The current priority is to try out the Computer Generated Hologram (CGH) test that will eventually be used to align M3 with respect to the other mirrors & hence to check the optical alignment of the whole SAC system.
At first glance, the CGH looks like a thick CD without the hole in the middle, but it's quite a bit fancier than that... It's specifically designed to generate all the spherical aberration that SALT's primary mirror array would ordinarily impose on the incoming wavefronts - exactly the aberration that the SAC's required to clean up. By putting that aberrated light through the SAC & evaluating what comes out, we can test whether the 4 SAC mirrors are working as they should.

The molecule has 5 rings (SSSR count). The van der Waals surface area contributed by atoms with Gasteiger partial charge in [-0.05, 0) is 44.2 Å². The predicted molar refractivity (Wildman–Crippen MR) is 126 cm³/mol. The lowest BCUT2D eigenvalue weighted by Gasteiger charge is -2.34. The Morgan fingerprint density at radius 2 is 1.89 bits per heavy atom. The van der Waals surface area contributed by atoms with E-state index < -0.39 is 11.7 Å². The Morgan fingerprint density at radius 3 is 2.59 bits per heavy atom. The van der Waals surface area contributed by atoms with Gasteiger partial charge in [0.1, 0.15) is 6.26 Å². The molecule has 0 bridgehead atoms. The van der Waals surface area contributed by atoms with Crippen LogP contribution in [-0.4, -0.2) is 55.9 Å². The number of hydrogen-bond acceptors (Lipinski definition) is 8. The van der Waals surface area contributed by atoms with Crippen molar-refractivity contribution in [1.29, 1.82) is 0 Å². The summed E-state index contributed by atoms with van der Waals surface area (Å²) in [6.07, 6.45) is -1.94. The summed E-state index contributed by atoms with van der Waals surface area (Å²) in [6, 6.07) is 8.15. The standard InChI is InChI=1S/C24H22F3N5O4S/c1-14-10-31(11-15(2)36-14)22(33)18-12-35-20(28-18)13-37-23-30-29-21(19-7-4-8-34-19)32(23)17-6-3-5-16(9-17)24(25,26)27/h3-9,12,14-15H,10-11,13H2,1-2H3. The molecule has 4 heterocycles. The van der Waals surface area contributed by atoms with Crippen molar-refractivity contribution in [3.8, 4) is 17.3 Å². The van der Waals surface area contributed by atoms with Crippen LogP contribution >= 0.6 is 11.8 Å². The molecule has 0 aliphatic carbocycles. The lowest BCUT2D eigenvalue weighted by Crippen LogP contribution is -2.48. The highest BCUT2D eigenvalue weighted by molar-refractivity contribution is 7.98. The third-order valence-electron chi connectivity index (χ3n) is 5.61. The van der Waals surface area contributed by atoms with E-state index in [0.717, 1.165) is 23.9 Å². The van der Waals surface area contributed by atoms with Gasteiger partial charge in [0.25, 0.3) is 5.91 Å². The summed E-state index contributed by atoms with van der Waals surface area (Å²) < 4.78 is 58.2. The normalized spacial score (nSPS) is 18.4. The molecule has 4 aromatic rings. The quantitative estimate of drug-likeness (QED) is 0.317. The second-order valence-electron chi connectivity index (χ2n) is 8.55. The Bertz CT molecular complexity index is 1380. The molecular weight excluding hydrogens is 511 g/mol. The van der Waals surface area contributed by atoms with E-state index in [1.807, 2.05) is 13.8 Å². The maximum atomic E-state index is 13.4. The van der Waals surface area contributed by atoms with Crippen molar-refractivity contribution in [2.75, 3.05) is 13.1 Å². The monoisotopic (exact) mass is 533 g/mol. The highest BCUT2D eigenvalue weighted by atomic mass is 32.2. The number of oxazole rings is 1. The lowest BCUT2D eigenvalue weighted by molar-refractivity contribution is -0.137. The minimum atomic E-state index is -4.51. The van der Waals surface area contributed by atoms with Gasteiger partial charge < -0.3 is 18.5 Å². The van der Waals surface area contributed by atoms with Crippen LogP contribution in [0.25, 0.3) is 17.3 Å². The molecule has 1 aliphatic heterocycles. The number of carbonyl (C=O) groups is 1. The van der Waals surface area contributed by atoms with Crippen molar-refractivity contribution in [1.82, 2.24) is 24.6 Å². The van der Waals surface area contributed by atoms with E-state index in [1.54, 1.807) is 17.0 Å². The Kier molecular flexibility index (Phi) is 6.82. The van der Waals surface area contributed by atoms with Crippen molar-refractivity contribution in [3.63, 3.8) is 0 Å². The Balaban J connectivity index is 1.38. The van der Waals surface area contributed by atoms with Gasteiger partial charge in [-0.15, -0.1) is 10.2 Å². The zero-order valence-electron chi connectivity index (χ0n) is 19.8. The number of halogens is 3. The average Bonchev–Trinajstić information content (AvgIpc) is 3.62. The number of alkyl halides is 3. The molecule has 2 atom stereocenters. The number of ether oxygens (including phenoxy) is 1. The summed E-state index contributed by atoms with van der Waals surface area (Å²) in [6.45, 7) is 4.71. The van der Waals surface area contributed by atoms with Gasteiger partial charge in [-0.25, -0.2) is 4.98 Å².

The CGH has been bonded to a base that will attach to the stage assembly & a set of safety hooks was installed around the edges for additional peace of mind.
The CGH consists of 23590 concentric chrome rings of varying thickness & separation deposited on a 15 cm wide flat piece of Sitall (the same low-thermal-expansion material used for SALT's primary mirror segments). It behaves like a diffraction grating & is thoroughly spectacular when illuminated & viewed on-axis!
As for the pinhole in the M4/M5 test, the CGH stage assembly lives in a tube that will be inserted into the hole in M3 to locate the CGH at the appropriate axial position.
Wires, wires - everywhere! It's all got to be controlled somehow...
Craig had to test some of his gear so the interferometer, NRS simulator super-structure & SAC cover had to be removed, leaving the Faro stranded without its usual hitching post.
Not an extractor fan for the SAC - this plate will serve as a drilling jig for improving the way the M4 mirror cell is secured to the 3 vanes of the mounting structure.